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A Short Analysis of Shakespeare’s ‘To be or not to be’ soliloquy from Hamlet

‘To be, or not to be, that is the question’: perhaps one of the most famous lines in all of English literature, but arguably also one of the most mysterious – and one of the most misread. Hamlet’s soliloquy from William Shakespeare’s play is rightly celebrated for being a meditation on the nature of life and death, but some analyses and interpretations of the soliloquy serve to reduce the lines to a more simplistic meaning. So what does ‘To be or not to be’ really mean? First, here’s a reminder of Hamlet’s words:

To be, or not to be, that is the question:
Whether ’tis nobler in the mind to suffer
The slings and arrows of outrageous fortune,
Or to take arms against a sea of troubles
And by opposing end them. To die—to sleep,
No more; and by a sleep to say we end
The heart-ache and the thousand natural shocks
That flesh is heir to: ’tis a consummation
Devoutly to be wish’d. To die, to sleep;
To sleep, perchance to dream—ay, there’s the rub: Read the rest of this entry

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A Short Analysis of Shakespeare’s Sonnet 98: ‘From you have I been absent in the spring’

The meaning of Shakespeare’s spring sonnet

From you have I been absent in the spring’ is not up there with Shakespeare’s classic opening lines, such as ‘Shall I compare thee to a summer’s day?’ or even ‘How like a winter hath my absence been!’ But it’s an intriguing sonnet that deserves closer analysis, so let’s dive among the birds, flowers, and Saturn with the Bard and find out how his spring’s going.

From you have I been absent in the spring,
When proud pied April dress’d in all his trim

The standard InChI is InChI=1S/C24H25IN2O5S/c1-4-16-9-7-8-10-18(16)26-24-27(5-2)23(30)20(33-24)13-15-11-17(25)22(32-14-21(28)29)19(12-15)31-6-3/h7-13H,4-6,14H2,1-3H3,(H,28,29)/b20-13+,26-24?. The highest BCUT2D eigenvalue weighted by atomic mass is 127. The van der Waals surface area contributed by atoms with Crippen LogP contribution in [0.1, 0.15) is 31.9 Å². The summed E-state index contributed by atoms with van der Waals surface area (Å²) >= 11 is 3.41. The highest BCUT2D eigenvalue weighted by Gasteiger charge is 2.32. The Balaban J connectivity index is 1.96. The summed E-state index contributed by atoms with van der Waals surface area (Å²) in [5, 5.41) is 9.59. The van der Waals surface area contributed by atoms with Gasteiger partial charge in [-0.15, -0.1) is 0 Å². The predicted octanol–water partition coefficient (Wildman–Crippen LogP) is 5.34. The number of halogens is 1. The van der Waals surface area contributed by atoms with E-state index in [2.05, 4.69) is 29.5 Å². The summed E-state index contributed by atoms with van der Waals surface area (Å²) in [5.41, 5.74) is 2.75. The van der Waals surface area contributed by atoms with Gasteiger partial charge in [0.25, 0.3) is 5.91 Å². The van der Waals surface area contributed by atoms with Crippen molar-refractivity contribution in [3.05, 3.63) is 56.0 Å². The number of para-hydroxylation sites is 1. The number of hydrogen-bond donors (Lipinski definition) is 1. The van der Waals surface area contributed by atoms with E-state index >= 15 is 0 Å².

Hath put a spirit of youth in every thing,
That heavy Saturn laugh’d and leap’d with him.
Yet nor the lays of birds nor the sweet smell
Of different flowers in odour and in hue
Could make me any summer’s story tell,
Or from their proud lap pluck them where they grew;
Nor did I wonder at the lily’s white,
Nor praise the deep vermilion in the rose; Read the rest of this entry

The Best Shakespeare Sonnets Everyone Should Read

The top ten greatest sonnets by William Shakespeare

Previously, we’ve analysed a good number of Shakespeare’s sonnets here at Interesting Literature, offering a brief summary and analysis of the sonnet in question and exploring its most significant points of interest. But we gave up analysing every single sonnet by the time we got to around a third of the way in. Not every Shakespeare sonnet is a classic, simply because it was written by the Bard. Below, we’ve chosen ten of the very best Shakespeare sonnets.

Sonnet 18 (‘Shall I compare thee to a summer’s day?’). This is where Shakespeare’s Sonnets start to get interesting, after the opening sequence of 17 ‘Procreation Sonnets’. Boasting one of the most famous opening lines in all of English verse, Sonnet 18 shows that Shakespeare is already sure that his poetry will guarantee the young man his immortality after all. Read the rest of this entry